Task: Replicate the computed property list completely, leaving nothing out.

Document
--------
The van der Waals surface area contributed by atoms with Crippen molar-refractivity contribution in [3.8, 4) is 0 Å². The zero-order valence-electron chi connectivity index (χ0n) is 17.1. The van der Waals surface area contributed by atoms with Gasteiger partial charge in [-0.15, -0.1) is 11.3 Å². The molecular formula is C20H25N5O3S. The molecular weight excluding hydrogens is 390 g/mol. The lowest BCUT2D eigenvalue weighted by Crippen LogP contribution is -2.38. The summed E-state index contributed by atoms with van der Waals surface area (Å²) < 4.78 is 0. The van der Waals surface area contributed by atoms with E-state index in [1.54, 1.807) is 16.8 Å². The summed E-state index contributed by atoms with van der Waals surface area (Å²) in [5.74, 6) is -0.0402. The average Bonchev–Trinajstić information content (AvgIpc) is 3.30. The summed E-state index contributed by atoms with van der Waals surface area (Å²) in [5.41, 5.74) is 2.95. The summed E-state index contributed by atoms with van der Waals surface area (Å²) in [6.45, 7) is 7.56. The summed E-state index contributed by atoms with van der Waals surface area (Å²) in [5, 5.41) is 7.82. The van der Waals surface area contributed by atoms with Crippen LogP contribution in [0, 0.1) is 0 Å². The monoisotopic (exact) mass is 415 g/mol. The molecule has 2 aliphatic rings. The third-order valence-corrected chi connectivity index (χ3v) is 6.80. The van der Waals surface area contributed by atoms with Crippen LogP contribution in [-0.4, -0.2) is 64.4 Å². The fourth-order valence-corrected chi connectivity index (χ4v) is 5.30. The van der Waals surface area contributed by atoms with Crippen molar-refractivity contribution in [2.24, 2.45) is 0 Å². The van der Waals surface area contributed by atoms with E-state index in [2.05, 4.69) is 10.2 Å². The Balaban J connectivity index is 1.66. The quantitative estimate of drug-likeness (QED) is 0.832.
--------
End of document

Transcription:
The van der Waals surface area contributed by atoms with Crippen molar-refractivity contribution in [3.8, 4) is 0 Å². The zero-order valence-electron chi connectivity index (χ0n) is 17.1. The van der Waals surface area contributed by atoms with Gasteiger partial charge in [-0.15, -0.1) is 11.3 Å². The molecular formula is C20H25N5O3S. The molecular weight excluding hydrogens is 390 g/mol. The lowest BCUT2D eigenvalue weighted by Crippen LogP contribution is -2.38. The summed E-state index contributed by atoms with van der Waals surface area (Å²) < 4.78 is 0. The van der Waals surface area contributed by atoms with E-state index in [1.54, 1.807) is 16.8 Å². The summed E-state index contributed by atoms with van der Waals surface area (Å²) in [5.74, 6) is -0.0402. The average Bonchev–Trinajstić information content (AvgIpc) is 3.30. The summed E-state index contributed by atoms with van der Waals surface area (Å²) in [5.41, 5.74) is 2.95. The summed E-state index contributed by atoms with van der Waals surface area (Å²) in [6.45, 7) is 7.56. The summed E-state index contributed by atoms with van der Waals surface area (Å²) in [5, 5.41) is 7.82. The van der Waals surface area contributed by atoms with Crippen LogP contribution in [0, 0.1) is 0 Å². The monoisotopic (exact) mass is 415 g/mol. The molecule has 2 aliphatic rings. The third-order valence-corrected chi connectivity index (χ3v) is 6.80. The van der Waals surface area contributed by atoms with Crippen LogP contribution in [-0.4, -0.2) is 64.4 Å². The fourth-order valence-corrected chi connectivity index (χ4v) is 5.30. The van der Waals surface area contributed by atoms with Crippen molar-refractivity contribution in [2.24, 2.45) is 0 Å². The van der Waals surface area contributed by atoms with E-state index in [2.05, 4.69) is 10.2 Å². The Balaban J connectivity index is 1.66. The quantitative estimate of drug-likeness (QED) is 0.832.